Actions have backed up words thus far. Thein Sein has followed through on commitments to open up the media, changed the electoral laws to allow Mrs Suu Kyi and her National League for Democracy to participate in elections, passed a new labour law that allows for the formation of unions and collective bargaining, and started to release political prisoners.
More needs to be done, and urgently, but these steps demonstrate credible commitment to change. Harder steps will be resolving disputes with the ethnic minorities and implementing much-needed economic reforms.
The US response to these steps forward is likely to be measured. Don't look for US sanctions to be unwound any time soon. In fact, even if the Obama administration wanted to, it couldn't move too quickly to unwind and revoke the multiple layers of legal sanctions preventing US companies and the US government from engaging Burma.
The process will be to verify and consolidate gains on reform and respond with appropriate steps toward re-engagement. The process will look similar to normalising relations with Vietnam, if Burma is serious about following through. Steps are incremental and take years, as trust is built and progress confirmed
Mrs Clinton's trip is a strong statement of intent by the United States. Additional near-term measures by the US could include naming an ambassador, recognising the country's name as "Myanmar" rather than calling it "Burma", and working to revise the Tier 3 rating for Burma on the State Department's Trafficking in Persons report, which automatically prevents the US from supporting assessment visits by multilateral development institutions such as the World Bank, International Monetary Fund, and Asian Development Bank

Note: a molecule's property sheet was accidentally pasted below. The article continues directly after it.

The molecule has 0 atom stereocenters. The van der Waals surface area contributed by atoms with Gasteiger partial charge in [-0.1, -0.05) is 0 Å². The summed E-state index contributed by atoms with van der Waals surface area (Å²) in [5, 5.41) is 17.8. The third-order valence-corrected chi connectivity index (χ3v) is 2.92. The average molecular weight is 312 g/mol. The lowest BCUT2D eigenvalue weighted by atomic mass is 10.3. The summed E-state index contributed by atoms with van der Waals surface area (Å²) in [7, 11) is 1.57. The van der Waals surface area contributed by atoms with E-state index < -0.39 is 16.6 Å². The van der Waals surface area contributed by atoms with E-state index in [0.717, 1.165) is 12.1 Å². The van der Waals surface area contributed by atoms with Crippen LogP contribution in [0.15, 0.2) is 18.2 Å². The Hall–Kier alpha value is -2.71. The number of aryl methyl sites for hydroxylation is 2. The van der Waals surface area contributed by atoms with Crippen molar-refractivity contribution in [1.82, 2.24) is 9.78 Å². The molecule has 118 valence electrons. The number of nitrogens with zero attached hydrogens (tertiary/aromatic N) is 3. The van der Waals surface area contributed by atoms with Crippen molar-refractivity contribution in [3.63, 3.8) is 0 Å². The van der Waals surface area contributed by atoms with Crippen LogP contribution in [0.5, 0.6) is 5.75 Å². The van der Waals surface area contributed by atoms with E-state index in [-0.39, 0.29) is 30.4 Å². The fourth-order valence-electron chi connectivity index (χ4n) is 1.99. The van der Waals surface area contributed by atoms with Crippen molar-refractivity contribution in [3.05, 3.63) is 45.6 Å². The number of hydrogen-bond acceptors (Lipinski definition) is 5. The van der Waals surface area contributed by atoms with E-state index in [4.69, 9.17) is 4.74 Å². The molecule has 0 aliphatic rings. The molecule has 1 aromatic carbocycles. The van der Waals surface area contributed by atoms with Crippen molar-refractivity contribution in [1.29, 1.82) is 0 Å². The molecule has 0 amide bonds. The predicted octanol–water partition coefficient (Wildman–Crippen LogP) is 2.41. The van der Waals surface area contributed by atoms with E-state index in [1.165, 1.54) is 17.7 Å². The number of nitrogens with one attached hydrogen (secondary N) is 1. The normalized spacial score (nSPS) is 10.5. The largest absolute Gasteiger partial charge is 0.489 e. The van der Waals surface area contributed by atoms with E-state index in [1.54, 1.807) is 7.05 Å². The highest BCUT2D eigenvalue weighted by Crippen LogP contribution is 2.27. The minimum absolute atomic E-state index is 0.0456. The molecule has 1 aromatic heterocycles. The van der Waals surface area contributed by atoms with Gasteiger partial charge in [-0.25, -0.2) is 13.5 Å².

Mrs Clinton's trip is well timed and well advised. It is true that Sr Gen Than Shwe and retrograde forces could try to turn back the political clock in Burma. Yet even in this worst-case scenario, the US effort would not have been in vain
Ernest Bower is Senior Adviser and Director of the Centre for Strategic and International Studies Southeast Asia Programme. This article originally appeared in the Pacific Forum CSIS Pacnet series.
(Source: Bangkok Post, CLINTON IN BURMA, Visit seeks real reform, 2/12/2011, Ernest Bower, link)
Political Reform in Burma Vocabulary
reform - improvements in the way a government or an organization operates; a change intended to correct a situation that is wrong or unfair การปฏิรูป การแก้ไข
political reform - improvements in the way a government operates
Hillary Clinton - US Secretary of State and wife of former US President Bill Clinton (See Wikipedia)
historic - important for history (meaning: people in the future will probably remember this event as important)
Hillary Clinton's historic visit
US Secretary of State - the official in the President's cabinet in charge of US foreign relations, relations with other countries (See Wikipedia)